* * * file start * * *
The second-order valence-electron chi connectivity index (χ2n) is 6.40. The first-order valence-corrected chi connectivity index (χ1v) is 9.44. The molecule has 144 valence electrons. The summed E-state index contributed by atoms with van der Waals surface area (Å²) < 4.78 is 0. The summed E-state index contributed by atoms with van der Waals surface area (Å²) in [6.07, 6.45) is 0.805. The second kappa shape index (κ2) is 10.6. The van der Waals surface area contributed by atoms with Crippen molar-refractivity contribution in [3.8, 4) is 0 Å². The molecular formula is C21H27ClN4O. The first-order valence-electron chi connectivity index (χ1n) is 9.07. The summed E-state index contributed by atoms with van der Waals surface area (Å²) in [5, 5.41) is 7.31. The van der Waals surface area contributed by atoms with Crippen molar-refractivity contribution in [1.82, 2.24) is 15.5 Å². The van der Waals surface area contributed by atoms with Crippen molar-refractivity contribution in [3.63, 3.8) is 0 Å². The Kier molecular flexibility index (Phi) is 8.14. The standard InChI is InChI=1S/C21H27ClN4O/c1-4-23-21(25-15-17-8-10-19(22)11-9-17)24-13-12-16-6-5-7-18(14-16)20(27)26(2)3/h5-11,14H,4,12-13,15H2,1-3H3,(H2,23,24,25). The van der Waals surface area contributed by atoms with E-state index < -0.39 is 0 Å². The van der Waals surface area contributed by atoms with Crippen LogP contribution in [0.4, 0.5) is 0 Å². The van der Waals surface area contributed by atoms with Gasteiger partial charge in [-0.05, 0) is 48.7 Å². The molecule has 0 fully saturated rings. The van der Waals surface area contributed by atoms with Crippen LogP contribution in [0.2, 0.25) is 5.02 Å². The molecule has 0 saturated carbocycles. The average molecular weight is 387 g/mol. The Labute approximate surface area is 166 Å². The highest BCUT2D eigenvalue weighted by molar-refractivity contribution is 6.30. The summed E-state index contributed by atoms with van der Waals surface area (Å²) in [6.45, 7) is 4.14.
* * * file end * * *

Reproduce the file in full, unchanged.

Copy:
The second-order valence-electron chi connectivity index (χ2n) is 6.40. The first-order valence-corrected chi connectivity index (χ1v) is 9.44. The molecule has 144 valence electrons. The summed E-state index contributed by atoms with van der Waals surface area (Å²) < 4.78 is 0. The summed E-state index contributed by atoms with van der Waals surface area (Å²) in [6.07, 6.45) is 0.805. The second kappa shape index (κ2) is 10.6. The van der Waals surface area contributed by atoms with Crippen molar-refractivity contribution in [3.8, 4) is 0 Å². The molecular formula is C21H27ClN4O. The first-order valence-electron chi connectivity index (χ1n) is 9.07. The summed E-state index contributed by atoms with van der Waals surface area (Å²) in [5, 5.41) is 7.31. The van der Waals surface area contributed by atoms with Crippen molar-refractivity contribution in [1.82, 2.24) is 15.5 Å². The van der Waals surface area contributed by atoms with Crippen molar-refractivity contribution in [3.63, 3.8) is 0 Å². The Kier molecular flexibility index (Phi) is 8.14. The standard InChI is InChI=1S/C21H27ClN4O/c1-4-23-21(25-15-17-8-10-19(22)11-9-17)24-13-12-16-6-5-7-18(14-16)20(27)26(2)3/h5-11,14H,4,12-13,15H2,1-3H3,(H2,23,24,25). The van der Waals surface area contributed by atoms with E-state index < -0.39 is 0 Å². The van der Waals surface area contributed by atoms with Crippen LogP contribution in [0.4, 0.5) is 0 Å². The van der Waals surface area contributed by atoms with Gasteiger partial charge in [-0.05, 0) is 48.7 Å². The molecule has 0 fully saturated rings. The van der Waals surface area contributed by atoms with Crippen LogP contribution in [0.2, 0.25) is 5.02 Å². The molecule has 0 saturated carbocycles. The average molecular weight is 387 g/mol. The Labute approximate surface area is 166 Å². The highest BCUT2D eigenvalue weighted by molar-refractivity contribution is 6.30. The summed E-state index contributed by atoms with van der Waals surface area (Å²) in [6.45, 7) is 4.14.